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COMMONWEALTH PENNSYLVANIA v. RODGER REYNOLDS (05/21/82)

filed: May 21, 1982.

COMMONWEALTH OF PENNSYLVANIA, APPELLANT,
v.
RODGER REYNOLDS



No. 1066 Pittsburgh, 1980, Appeal from the Order of the Court of Common Pleas, Criminal Division of Allegheny County at No. CC8004602.

COUNSEL

Kemal A. Mericli, Assistant District Attorney, Pittsburgh, for Commonwealth, appellant.

Larry P. Gaitens, Pittsburgh, for appellee.

Spaeth, Hester and Johnson, JJ.

Author: Spaeth

[ 300 Pa. Super. Page 144]

This appeal is from an order suppressing an inculpatory statement made by appellee while he was in the custody of the police on a charge of arson. The lower court found that appellee's statement was the product of police coercion. We affirm.

On June 24, 1980, the Chief of Police of Findlay Township, Steve Krawchyk, went to appellee's grandmother's home,

[ 300 Pa. Super. Page 145]

    where appellee lived. Chief Krawchyk asked appellee to accompany him to the police station. Appellee complied. At the police station appellee was placed under arrest for an arson that had occurred on June 17, 1980. After he was advised of his Miranda rights, he denied having committed the arson. He was handcuffed and taken to the Allegheny County Detective Office in Pittsburgh. There he was again advised of his Miranda rights, signed a waiver, and made an oral statement inculpating himself in the arson. At the request of the police he reduced this statement to writing. One of the detectives then prepared a typewritten statement and appellee signed it. The lower court suppressed this statement; the handwritten statement was not produced at the suppression hearing; one of the detectives testified that he couldn't find it, N.T. 56, another detective, that he had "discarded it," N.T. 43-44.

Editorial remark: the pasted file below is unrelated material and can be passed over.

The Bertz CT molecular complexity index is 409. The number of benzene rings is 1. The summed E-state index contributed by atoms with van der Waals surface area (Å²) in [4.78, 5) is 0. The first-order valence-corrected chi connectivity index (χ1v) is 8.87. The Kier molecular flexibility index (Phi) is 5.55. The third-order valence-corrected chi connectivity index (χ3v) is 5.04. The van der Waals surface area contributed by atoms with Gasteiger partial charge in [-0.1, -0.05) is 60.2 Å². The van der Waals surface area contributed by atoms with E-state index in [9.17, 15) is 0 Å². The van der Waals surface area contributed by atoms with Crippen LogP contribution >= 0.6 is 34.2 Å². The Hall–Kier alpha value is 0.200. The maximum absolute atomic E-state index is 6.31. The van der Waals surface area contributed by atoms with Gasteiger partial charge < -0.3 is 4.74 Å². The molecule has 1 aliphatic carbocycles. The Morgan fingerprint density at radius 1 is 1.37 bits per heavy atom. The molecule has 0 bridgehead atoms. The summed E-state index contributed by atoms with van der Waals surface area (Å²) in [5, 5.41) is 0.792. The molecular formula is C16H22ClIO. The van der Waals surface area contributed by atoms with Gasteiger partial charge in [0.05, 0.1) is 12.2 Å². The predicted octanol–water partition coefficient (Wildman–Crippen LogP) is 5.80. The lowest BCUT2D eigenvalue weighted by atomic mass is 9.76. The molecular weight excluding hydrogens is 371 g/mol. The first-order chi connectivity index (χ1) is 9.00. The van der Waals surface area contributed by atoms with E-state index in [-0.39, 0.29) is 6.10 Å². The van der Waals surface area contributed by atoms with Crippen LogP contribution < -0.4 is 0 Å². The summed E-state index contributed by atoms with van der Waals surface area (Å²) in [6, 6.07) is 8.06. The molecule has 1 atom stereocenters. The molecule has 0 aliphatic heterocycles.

One of the witnesses at the suppression hearing was Thomas Michael Eberle, a clinical and forensic psychologist with a doctoral degree in clinical psychology and on the staffs of St. Francis Hospital and Western Pennsylvania Hospital in Pittsburgh. He testified that after an extensive interview, he gave appellee several tests and reviewed his school records. At the time of his arrest, appellee was thirty years old. The lower court accepted Dr. Eberle's evaluation of appellee, and in its opinion it described appellee as follows:

[H]is I. Q. was only seventy-four. He lived with his elderly grandmother in a rural community. He was treated as a dependent child . . . . His mental development was that of a fourth or fifth grader, usually a child of age ten and he did not even have the benefit of being "street wise," that is the acquired legal education that many young urban criminals absorb from the gangs and ghetto[e]s of crowded urban areas.

Slip op. at 4-5.

The court further ...


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